Clark v. Campbell

Filing 13

OPINION and ORDER (1) Denying Petition for Writ of Habeas Corpus; (2) Denying a Certificate of Appealability, and (3) Denying Permission to Appeal In Forma Pauperis. Signed by District Judge Linda V. Parker. (RLou)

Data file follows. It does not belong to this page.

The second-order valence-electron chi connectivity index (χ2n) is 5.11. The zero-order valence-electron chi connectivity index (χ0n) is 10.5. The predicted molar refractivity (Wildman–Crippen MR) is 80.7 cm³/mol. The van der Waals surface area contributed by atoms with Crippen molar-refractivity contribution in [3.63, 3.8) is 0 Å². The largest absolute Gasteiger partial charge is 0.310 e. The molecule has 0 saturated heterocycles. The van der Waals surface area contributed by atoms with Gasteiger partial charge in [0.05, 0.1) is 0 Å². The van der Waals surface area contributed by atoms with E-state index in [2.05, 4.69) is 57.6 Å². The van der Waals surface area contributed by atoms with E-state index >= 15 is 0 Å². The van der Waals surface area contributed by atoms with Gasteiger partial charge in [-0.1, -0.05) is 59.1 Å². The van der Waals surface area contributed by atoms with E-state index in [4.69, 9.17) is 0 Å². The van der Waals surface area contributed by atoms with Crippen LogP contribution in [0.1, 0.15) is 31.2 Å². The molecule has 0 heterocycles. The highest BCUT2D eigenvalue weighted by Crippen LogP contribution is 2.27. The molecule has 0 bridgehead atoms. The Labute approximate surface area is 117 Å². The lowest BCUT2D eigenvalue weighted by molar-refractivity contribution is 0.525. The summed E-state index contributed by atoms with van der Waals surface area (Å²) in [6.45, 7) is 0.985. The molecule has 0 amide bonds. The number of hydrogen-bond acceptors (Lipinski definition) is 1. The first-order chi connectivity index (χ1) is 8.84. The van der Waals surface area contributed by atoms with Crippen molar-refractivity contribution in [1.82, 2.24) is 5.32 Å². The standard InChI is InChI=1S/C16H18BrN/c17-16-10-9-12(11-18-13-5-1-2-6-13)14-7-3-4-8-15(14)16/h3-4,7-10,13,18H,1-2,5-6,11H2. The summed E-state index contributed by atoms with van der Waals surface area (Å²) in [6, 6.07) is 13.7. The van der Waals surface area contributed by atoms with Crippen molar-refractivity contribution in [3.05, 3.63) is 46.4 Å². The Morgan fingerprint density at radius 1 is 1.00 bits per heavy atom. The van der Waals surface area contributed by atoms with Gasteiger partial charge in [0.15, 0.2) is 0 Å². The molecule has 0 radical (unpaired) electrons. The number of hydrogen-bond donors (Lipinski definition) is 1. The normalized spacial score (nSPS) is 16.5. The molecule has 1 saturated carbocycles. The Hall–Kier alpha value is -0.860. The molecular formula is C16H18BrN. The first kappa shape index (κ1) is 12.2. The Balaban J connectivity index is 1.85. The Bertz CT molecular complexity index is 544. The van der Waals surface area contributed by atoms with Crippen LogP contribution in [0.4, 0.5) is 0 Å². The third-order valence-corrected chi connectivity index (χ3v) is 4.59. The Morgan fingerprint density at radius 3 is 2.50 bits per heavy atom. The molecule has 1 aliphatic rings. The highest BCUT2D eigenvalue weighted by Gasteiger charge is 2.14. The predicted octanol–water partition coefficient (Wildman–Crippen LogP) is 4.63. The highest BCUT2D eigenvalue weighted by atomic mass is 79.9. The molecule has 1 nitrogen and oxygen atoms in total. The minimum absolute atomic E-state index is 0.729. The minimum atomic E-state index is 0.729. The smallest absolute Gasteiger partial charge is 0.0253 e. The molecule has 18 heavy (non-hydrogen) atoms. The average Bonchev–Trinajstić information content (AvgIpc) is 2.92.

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UNITED STATES DISTRICT COURT EASTERN DISTRICT OF MICHIGAN SOUTHERN DIVISION ANDREW CLARK, Petitioner, Civil Case No. 15-12578 Hon. Linda V. Parker SHERMAN CAMPBELL, Respondent. / OPINION AND ORDER (1) DENYING PETITION FOR WRIT OF HABEAS CORPUS; (2) DENYING A CERTIFICATE OF APPEALABILITY, AND (3) DENYING PERMISSON TO APPEAL IN FORMA PAUPERIS Petitioner Andrew Clark, (“Petitioner”), confined at Saginaw Correctional Facility in Freeland, Michigan, filed a pro se petition for a writ of habeas corpus pursuant to 28 U.S.C. § 2254. In his application, Petitioner challenges his conviction for first-degree murder, Mich. Comp. Laws § 750.316; unlawful driving of an automobile, Mich. Comp. Laws § 750.413; arson of personal property, Mich. Comp. Laws § 750.74(1)(b)(i); and larceny in a building, Mich. Comp. Laws § 750.360. For the reasons stated below, the petition for a writ of habeas corpus is DENIED WITH PREJUDICE. 1 I. Background Petitioner was convicted after a jury trial in the Macomb County Circuit Court and sentenced to life imprisonment for the murder conviction and lesser terms of years for his other convictions. This Court recites verbatim the relevant facts relied upon by the Michigan Court of Appeals, which are presumed correct on habeas review pursuant to 28 U.S.C. § 2254(e)(1). See Wagner v. Smith, 581 F.3d 410, 413 (6th Cir. 2009): Defendant was convicted of murdering Robert Miller, who died from multiple stab wounds. Miller's body was discovered inside his condominium. An autopsy revealed that he had been stabbed 132 times and sustained other blunt force injuries. Miller's car was missing from his house after the offense, and was later discovered burning less than a mile from defendant's home. Defendant's DNA profile matched DNA taken from items located at the crime scene. Telephone records showed that defendant and Miller were in telephone contact in the weeks leading up to the offense and that defendant was the last person who called Miller on the night of the offense. A cell phone “ping search” placed defendant and Miller together on the night of the murder. A handwritten note was found at the crime scene which stated, “He said tell the family he loved them. Sincerely, ‘The Killer.’” A forensic document examiner testified that the writing on the note was consistent with defendant's writing. A diamond studded earring was found at the crime scene, which matched another earring found during a search of defendant's residence. In a recorded jailhouse telephone conversation, defendant told his brother that he killed Miller during a “robbery” that he set up. The police found receipts at defendant's home indicating that he had pawned Miller's wedding rings, and pawnshop business records also identified defendant as the person who pawned the rings. Surveillance video showed defendant's friend buying a gas can and 2 gasoline a short distance from where the car was found. Miller's computer equipment was found in the trunk of the burned car. After defendant was arrested, he gave a police interview in which he claimed that he killed Miller in self-defense after Miller made unwanted sexual advances toward him. People v. Clark, No. 310253, 2013 WL 6670834, at *1 (Mich. Ct. App. Dec. 17, 2013). After his sentencing, Petitioner was appointed appellate counsel who filed a claim of appeal in the Michigan Court of Appeals. Appellate counsel filed a brief on appeal raising two claims: (1) Petitioner is entitled to a new trial where the trial court erred in failing to suppress his statement, and (2) Petitioner is entitled to a new trial where the closing arguments of the prosecutor were improper. Id. at *12. The Michigan Court of Appeals affirmed Petitioner’s conviction in an unpublished opinion. Id. Petitioner did not appeal this decision to the Michigan Supreme Court. Petitioner subsequently filed a motion for relief from judgment in the trial court, raising the same five claims that he raises in the present action. (ECF No. 12-16.) The trial court denied the motion for relief from judgment in an opinion dated June 24, 2014, on the grounds that the claims were either barred from review for Petitioner’s failure to raise them on direct appeal or because they were without merit. (ECF No. 12-17.) 3 Petitioner then filed an application for leave to appeal in the Michigan Court of Appeals. The Michigan Court of Appeals denied the application for leave to appeal “for failure to establish entitlement to relief under Michigan Court Rule 6.508(D).” People v. Clark, No. 322762 (Mich. Ct. App. Oct. 3, 2014). Petitioner applied for leave to appeal this decision in the Michigan Supreme Court, but that court also denied relief under Rule 6.508(D). People v. Clark, 864 N.W.2d 558 (Mich. 2015) (table). Petitioner seeks a writ of habeas corpus on the following grounds: I. Whether defense counsel’s performance or lack thereof constitutes ineffective assistance of defense counsel? II. Whether prosecutorial misconduct occurred during the course of trial? III. Whether appellate counsel’s performance or lack thereof constitutes ineffective assistance of appellate counsel? IV. Whether defendant is entitled to relief pursuant to MCR 6.508(D)? V. Whether defendant demonstrates cause and prejudice for failure to raise issues on direct appeal? (ECF No. 1 at Pg ID 9.) II. Standard of Review 28 U.S.C. § 2254(d) curtails a federal court’s review of constitutional claims raised by a state prisoner in a habeas corpus action if the claims were rejected on 4 the merits by the state courts. 28 U.S.C. § 2254(d), as amended by The Antiterrorism and Effective Death Penalty Act of 1996 (AEDPA), imposes the following standard of review for habeas cases: An application for a writ of habeas corpus on behalf of a person in custody pursuant to the judgment of a State court shall not be granted with respect to any claim that was adjudicated on the merits in State court proceedings unless the adjudication of the claim– (1) resulted in a decision that was contrary to, or involved an unreasonable application of, clearly established Federal law, as determined by the Supreme Court of the United States; or (2) resulted in a decision that was based on an unreasonable determination of the facts in light of the evidence presented in the State court proceeding. “A state court’s decision is ‘contrary to’ . . . clearly established law if it ‘applies a rule that contradicts the governing law set forth in [Supreme Court cases]’ or if it ‘confronts a set of facts that are materially indistinguishable from a decision of [the Supreme] Court and nevertheless arrives at a result different from [this] precedent.’” Mitchell v. Esparza, 540 U.S. 12, 15-16 (2003) (per curiam) (quoting Williams v. Taylor, 529 U.S. 362, 405-06 (2000)). An “unreasonable application” occurs when a state court decision “unreasonably applies the law of [the Supreme Court] to the facts of a prisoner’s case.” Williams, 529 U.S. at 409. A federal habeas court may not “issue the writ simply because that court concludes in its independent judgment that the relevant 5 state-court decision applied clearly established federal law erroneously or incorrectly.” Id. at 410-11. Demonstrating that a state court unreasonably applied clearly established Supreme Court law is no easy task because “[a] state court’s determination that a claim lacks merit precludes federal habeas relief so long as ‘fairminded jurists could disagree’ on the correctness of the state court’s decision.” Harrington v. Richter, 562 U.S.86, 101 (2011) (quoting Yarborough v. Alvarado, 541 U.S. 652, 664 (2004)). “Section 2254(d) reflects the view that habeas corpus is a guard against extreme malfunctions in the state criminal justice systems, not a substitute for ordinary error correction through appeal. . . . As a condition for obtaining habeas corpus from a federal court, a state prisoner must show that the state court’s ruling on the claim being presented in federal court was so lacking in justification that there was an error well understood and comprehended in existing law beyond any possibility for fairminded disagreement.” Harrington, 562 U.S. at 103 (internal quotation omitted). III. Analysis A. Procedural Default The Court reads Petitioner’s application for habeas relief to be raising two substantive grounds for relief: (1) that his trial counsel was ineffective for failing to 6 adequately challenge the prosecutor’s case against him, and (2) that the prosecutor committed misconduct during closing argument. Petitioner’s other three claims aim to explain why these two claims are ripe for review and not subject to any procedural defenses. Under the procedural default doctrine, a federal habeas court will not review a question of federal law if a state court's decision rests on a substantive or procedural state law ground that is both independent of the federal question and is adequate to support the judgment. See Coleman v. Thompson, 501 U.S. 722, 729 (1991). However, procedural default is not a jurisdictional bar to review of a habeas petition on the merits. See Trest v. Cain, 522 U.S. 87, 89 (1997). Additionally, “federal courts are not required to address a procedural-default issue before deciding against the petitioner on the merits.” Hudson v. Jones, 351 F. 3d 212, 215 (6th Cir. 2003) (citing Lambrix v. Singletary, 520 U.S. 518, 525 (1997)). Courts have found it more economical for the habeas court to simply review the merits of the petitioner’s claims, “for example, if it were easily resolvable against the habeas petitioner, whereas the procedural-bar issue involved complicated issues of state law.” Lambrix, 520 U.S. at 525. In the present case, the Court deems it more efficient to proceed directly to the merits, particularly because 7 Petitioner alleges that his appellate counsel was ineffective for failing to preserve the defaulted claims. B. Ineffective Assistance of Trial Counsel Petitioner first asserts that he was denied effective assistance of counsel at trial. Specifically, Petitioner argues that defense counsel failed to adequately support the defense theory that the victim’s belongings were stolen after he was murdered, thus rebutting the prosecutor’s theory that Petitioner was guilty of firstdegree felony murder for committing a murder during the perpetration of a robbery. (ECF No. 1 at Pg ID 18.) Petitioner also argues that defense counsel should have called Petitioner’s brother as a defense witness to give his interpretation of the telephone conversation in which Petitioner told his brother that he was targeting older men to set them up for a robbery. (Id.) A defendant asserting ineffective assistance of counsel must satisfy two prongs. First, the defendant “must identify the acts or omissions of counsel that are alleged not to have been the result of reasonable professional judgment. The Court “must then determine whether, in light of all the circumstances, the identified acts or omissions were outside the wide range of professionally competent assistance.” Strickland v. Washington, 466 U.S. 668, 690 (1984). Second, the defendant must demonstrate prejudice, meaning “that there is a 8 reasonable probability that, but for counsel’s unprofessional errors, the result of the proceeding would have been different. A reasonable probability is a probability sufficient to undermine confidence in the outcome.” Id. at 694. “The standards created by Strickland and § 2254(d) are both ‘highly deferential,’” meaning that when applied together, our “review is ‘doubly’ so.” Harrington v. Richter, 562 U.S. 86, 105 (2011) (quoting Strickland, 466 U.S. at 689; Knowles v. Mirzayance, 556 U.S. 111, 123 (2009)). Petitioner’s claim ignores the fact that he was found guilty of both firstdegree felony murder and first-degree premeditated murder. (ECF No. 12-13 at Pg ID 935.) Pursuant to state law, those two convictions were merged into a single conviction of first-degree murder supported by both theories. (ECF No. 12-14 at Pg ID 940-41); see also People v. Williams, 715 N.W.2d 24, 24-25 (Mich. 2006) (finding that defendant receives one conviction of first-degree murder based on two theories when a defendant has committed a felony and charged with firstdegree premeditated murder). Petitioner’s claim only attacks his counsel’s performance with respect to the first-degree felony murder theory. Even if Petitioner’s counsel had somehow convinced the jury that Petitioner was not guilty of murder in the perpetration of a felony, the fact remains that the jury also found Petitioner committed first-degree premeditated murder. If Petitioner’s attorney 9 performed deficiently by failing to present evidence that Petitioner stole the victim’s items as an afterthought following the murder, and even if he had Petitioner’s brother try to explain how statements that Petitioner “set the shit up myself, ” “trying to rob him,” and “that was the whole plan” indicated something other than a murder occurring during the perpetration of a robbery, it would not have affected the jury’s determination that Petitioner was guilty of first-degree premeditated murder; rather, it would affect the first-degree felony murder conviction. (See ECF No. 12-18 at Pg ID 1208.) Moreover, as outlined by the Michigan Court of Appeals, the evidence presented against Petitioner was overwhelming. The victim was stabbed over onehundred times. People v. Clark, No. 310253, 2013 WL 6670834, at *1. Petitioner’s DNA was found in the victim’s residence, as was the brazen handwritten note admitting to being the killer. Id. A cell phone “ping search” indicated that Petitioner and the victim met on the date in question as the result of exchanges occurring on an internet dating site. Id. Jewelry belonging to Petitioner was found at the victim’s residence, and items belonging to the victim were sold by Petitioner at a pawn shop. Id. Petitioner made incriminating statements both to the police and to family members on recorded telephone conversations. Id. This Court finds that given the weight of the evidence presented in support of both theories of first10 degree murder, there is no reasonable probability that but for the alleged omissions by counsel the outcome of the trial would have been more favorable to Petitioner. C. Prosecutorial Misconduct Petitioner’s second claim asserts that the prosecutor committed misconduct during trial. He argues that the prosecutor claimed during closing argument without evidentiary support that Petitioner targeted homosexual men for robbery, that Petitioner overpowered the victim as soon as they entered the apartment, that Petitioner had a gun, and that he tied the victim to a chair and tortured him. (ECF No. 1 at Pg ID 32.) Petitioner presented a similar prosecutorial misconduct claim during direct review which contained these as well as other factual predicates, but the Michigan Court of Appeals found the claim to be without merit. People v. Clark, No. 310253, 2013 WL 6670834, at *4. Respondent asserts that the state court adjudication did not unreasonably apply the established Supreme Court standard. The “clearly established Federal law” relevant to a habeas court’s review of a prosecutorial misconduct claim is the Supreme Court's decision in Darden v. Wainwright, 477 U.S. 168, 181 (1986). See Parker v. Matthews, 132 S. Ct. 2148 (2012). In Darden, the Supreme Court held that a “prosecutor’s improper comments will be held to violate the Constitution only if they ‘so infected the trial 11 with unfairness as to make the resulting conviction a denial of due process.’” Darden, 477 U.S. at 181 (quoting Donnelly v. DeChristoforo, 416 U.S. 637, 643 (1974)). This Court must ask whether the Michigan Court of Appeals’ decision denying Petitioner’s prosecutorial misconduct claim “‘was so lacking in justification that there was an error well understood and comprehended in existing law beyond any possibility for fairminded disagreement.’” Parker, 132 S. Ct. at 2155 (quoting Harrington, 131 S. Ct. at 786-87). It is improper for a prosecutor during closing arguments to bring to the jury any purported facts which have not been introduced into evidence and which are prejudicial. Byrd v. Collins, 209 F. 3d 486, 535 (6th Cir. 2000). However, prosecutors must be given leeway to argue reasonable inferences from the evidence. Id. In light of this standard, this Court finds that the state court reasonably concluded that the complained-of comments constituted reasonable inferences from the evidence presented at trial for the following reasons. First, with respect to the prosecutor’s comment that Petitioner was targeting homosexual men for robbery, evidence was presented at trial that Petitioner joined an internet dating service and created entries in the “men seeking men” section. 3/8/12 Tr. at 52-57, ECF No.12-10 at Pg ID 581-86; 3/9/12 Tr. at 49-52, ECF No. 12-11 at Pg ID 639-42. This was how Petitioner came into contact with the victim, 12 whom the evidence overwhelming indicated he robbed. Petitioner also set up two outgoing voice messages on the service soliciting men for dates. 3/8/12 Tr. at 5357, ECF No. 12-10 at Pg ID 582-86; 3/13/12 Tr. at 11, ECF No. 12-12 at Pg ID 756. Accordingly, the prosecutor’s argument constituted a fair inference from the evidence presented at trial. Next, with respect to the statement that Petitioner immediately attacked the victim when they entered the victim’s apartment, Detective Robert Eidt testified that when he saw the body of the victim he noted that he was wearing shoes. 3/9/12 Tr. at Pg ID 605, 609. The victim’s daughter, meanwhile, testified that her father did not allow shoes to be worn in the house. 3/8/12 Tr. at 31-32, ECF No. 12-10 at Pg ID 560. The evidence therefore suggested that the victim had just entered his home with Petitioner when he was attacked, rather than the attack occurring after the two had been inside the home for a period of time, as claimed by Petitioner. While the inference drawn from the victim having shoes on was not particularly strong, it was at least a reasonable one based on the evidence presented. Contrary to Petitioner’s argument, the prosecutor never said that Petitioner was armed with a gun. Rather, the prosecutor stated that he “[did not] know if [Petitioner] had a gun.” 3/14/12 Tr. at 27, ECF No. 12-13 at Pg ID 869. The 13 comment was made in the context of stating that the evidence did not allow for an entire picture of the crime to be drawn. There was nothing wrong with this observation. Finally, with respect to comments that the victim was bound and tortured, a detective testified that while he was investigating the scene he found a kitchen chair out of place and “thrown in the middle of the room.” 3/9/12 Tr. at 20-21, ECF No. 12-11 at Pg ID 610-11. The detective opined that the victim may have been forced to sit in that chair at some point and tortured there in light of the quantity of blood found in close proximity. Id. Accordingly, the prosecutor’s statement during closing argument was reasonably based on the testimony of the detective. Because the Michigan Court of Appeals reasonably rejected Petitioner’s prosecutorial misconduct claim, Petitioner has failed to demonstrate entitlement to habeas relief. The petition will therefore be denied. IV. Certificate of Appealability In order to appeal the Court’s decision, Petitioner must obtain a certificate of appealability. To obtain a certificate of appealability, a prisoner must make a substantial showing of the denial of a constitutional right. 28 U.S.C. § 2253(c)(2). To demonstrate this denial, the applicant is required to show that reasonable jurists 14 could debate whether the petition should have been resolved in a different manner, or that the issues presented were adequate to deserve encouragement to proceed further. Slack v. McDaniel, 529 U.S. 473, 483-84 (2000). A federal district court may grant or deny a certificate of appealability when the court issues a ruling on the habeas petition. Castro v. United States, 310 F.3d 900, 901 (6th Cir. 2002). Here, jurists of reason would not debate the Court’s conclusion that Petitioner has not met the standard for a certificate of appealability because his claims are devoid of merit. The Court will therefore deny a certificate of appealability. The Court will also deny permission to appeal in forma pauperis because any appeal of this decision could not be taken in good faith. 28 U.S.C. § 1915(a)(3). V. Conclusion Accordingly, IT IS ORDERED that the petition for writ of habeas corpus (ECF No. 1) is DENIED WITH PREJUDICE; IT IS FURTHER ORDERED that a certificate of appealability is DENIED; 15 IT IS FURTHER ORDERED that a request to appeal In Forma Pauperis is DENIED. s/ Linda V. Parker LINDA V. PARKER U.S. DISTRICT JUDGE Dated: May 18, 2017 I hereby certify that a copy of the foregoing document was mailed to counsel of record and/or pro se parties on this date, May 18, 2017, by electronic and/or U.S. First Class mail. s/ R. Loury Case Manager 16